Best Meals for the MAGA Generation? Texas Passes ‘Save Chick-fil-A’ Bill

America has a history of mixing good eating with hateful discrimination.

The Texas bill created after Chick-fil-A was blocked from opening up a restaurant at the San Antonio International Airport due to the donations the chain contributes to anti-LGBTQ groups. David L. Ryan/The Boston Globe via Getty Images

Talk about spreading your brand: In Texas, a ‘Save Chick-fil-A’ bill was passed into law on Tuesday by Governor Greg Abbott. The bill will protect private entities, such as fast food giant Chick-fil-A, if they support and donate money to anti-LGBTQ groups that openly oppose gay marriage.

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Chick-fil-A President Dan Cathy has stated: “I pray God’s mercy on our generation that has such a prideful, arrogant attitude to think that we have the audacity to try to redefine what marriage is about.”

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Hey, Cathy. Just make me a spicy chicken sandwich—and keep your 1899-era opinions to yourself.

Senate Bill 1978 was created after Chick-fil-A was blocked from opening up a restaurant at the San Antonio International Airport due to the donations the chain contributes to groups such as Fellowship of Christian Athletes, which bans “homosexual acts” and The Salvation Army, which opposes same-sex marriage.

But, apparently, Texas Republican lawmakers like smokehouse BBQ bacon sandwiches more than LGBTQ people because the bill they passed will also bar a state government agency from punishing a company for supporting or donating to religious organizations, including anti-LGBTQ groups—now making it the perfect fast food chain for the MAGA generation.

The Texas legislature’s first-ever LGBTQ Caucus adamantly opposed the bill, saying its passage would permit discrimination.

State Rep. Celia Israel told The Texas Tribune: “It’s been cloaked in religious freedom, but the genesis, the nexus of this bill, is in hatred.”

Chick-fil-A is headquartered outside Atlanta, Georgia. The company’s ultra-conservative religious values were influenced by it late founder S. Truett Cathy, who was a devout Southern Baptist; in fact, all Chick-fil-A restaurants are closed on Sundays.

Chick-fil-A is not the first religious fast food chain. Look at In-N-Out Burgerthe West Coast fast food chain hides Bible quotes on their food’s wrappers and packaging. These tiny biblical quotes are placed in obscure spots, on the undersides of cups and near the seams of the paper burger pouches. For example, the wrapper on In-N-Out Burger’s “Double-Double” trumpets Nahum 1:7—”The Lord is good, a strong hold in the day of trouble; and he knoweth them that trust in him.”

Though critics fear that the ‘Save Chick-fil-A’ bill will lead to discrimination from employees refusing to serve same-sex couples, at least Chick-fil-A’s branding doesn’t openly show the company’s hatred towards minorities like some other restaurants.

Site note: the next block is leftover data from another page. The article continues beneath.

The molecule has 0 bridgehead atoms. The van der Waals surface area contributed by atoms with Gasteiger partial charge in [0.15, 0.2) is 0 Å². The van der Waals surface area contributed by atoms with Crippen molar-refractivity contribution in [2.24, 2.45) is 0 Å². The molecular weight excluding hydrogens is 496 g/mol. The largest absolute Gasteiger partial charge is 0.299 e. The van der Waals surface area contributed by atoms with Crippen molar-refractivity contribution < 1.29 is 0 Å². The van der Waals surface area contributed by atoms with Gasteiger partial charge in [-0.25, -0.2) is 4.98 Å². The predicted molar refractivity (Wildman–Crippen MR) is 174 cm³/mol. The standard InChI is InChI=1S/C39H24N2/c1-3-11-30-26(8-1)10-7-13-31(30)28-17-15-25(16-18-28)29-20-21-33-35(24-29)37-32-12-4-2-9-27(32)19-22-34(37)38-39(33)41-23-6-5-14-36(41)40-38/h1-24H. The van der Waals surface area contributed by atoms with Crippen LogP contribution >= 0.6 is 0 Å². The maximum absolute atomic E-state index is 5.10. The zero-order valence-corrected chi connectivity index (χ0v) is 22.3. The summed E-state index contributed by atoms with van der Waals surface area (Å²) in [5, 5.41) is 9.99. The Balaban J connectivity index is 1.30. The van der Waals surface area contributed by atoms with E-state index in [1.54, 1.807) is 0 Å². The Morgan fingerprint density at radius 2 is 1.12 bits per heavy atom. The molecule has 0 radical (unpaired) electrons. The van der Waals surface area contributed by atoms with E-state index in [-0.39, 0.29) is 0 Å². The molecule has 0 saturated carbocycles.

There was once a restaurant chain called: Sambo’s. (This already sounds like it’s not going to end well.) At one time, there were 1,117 Sambo’s restaurants in 47 states. The chain was (supposedly) not directly named after the 1899 children’s book, The Story of Little Black Sambo; but its restaurant mascot, which was supposed to be a dark-skinned Indian boy, was seen as a black stereotype, while the name was also clearly a racial slur.

Sounds like the perfect place to indulge in some pancakes after an exhausting Unite the Right rally.

The first Sambo’s opened its doors on June 17, 1957, during the height of Jim Crow America. So connect the dots… and you tell me if the logo, mascot and name were intentionally racist.

But there’s no denying the intent of such restaurants, diners and cafes largely found in the South with gratuitous Ks added to their names to round out a sinister trio of KKK—such as Koffee Kup Kafe, Kathy’s Kountry Korner and Kozy Kitchen Korner.

Many of these establishments were opened during Jim Crow America along Route 66. Very little innuendo was to be had that Kozy Kottage Kamp and Klean Kountry Kottages, blazoned with bold KKK capital letters, catered to whites only—considering their branding was code for the Ku Klux Klan. These establishments wanted to subtly (or not subtly) trumpet the fact that they were associated with the KKK.

Some of these establishments are still around to this day, such as Koffee Kup Kafe in Hico, Texas—which, despite changing its name to Koffee Kup Family Restaurant, still has a backroom that was used as a meeting ground for the Klan. According to Trip Advisor, you can get a great slice of pie at the establishment.

So, Chick-fil-A, rest safe now that there’s been passage of a bill that protects your right to oppose LGBTQ people. You now stand in line with the great legacy of Sambo’s and Koffee Kup Kafe, of mixing good eating with hateful discrimination. (In-N-Out Burger—you’re cool.)

Best Meals for the MAGA Generation? Texas Passes ‘Save Chick-fil-A’ Bill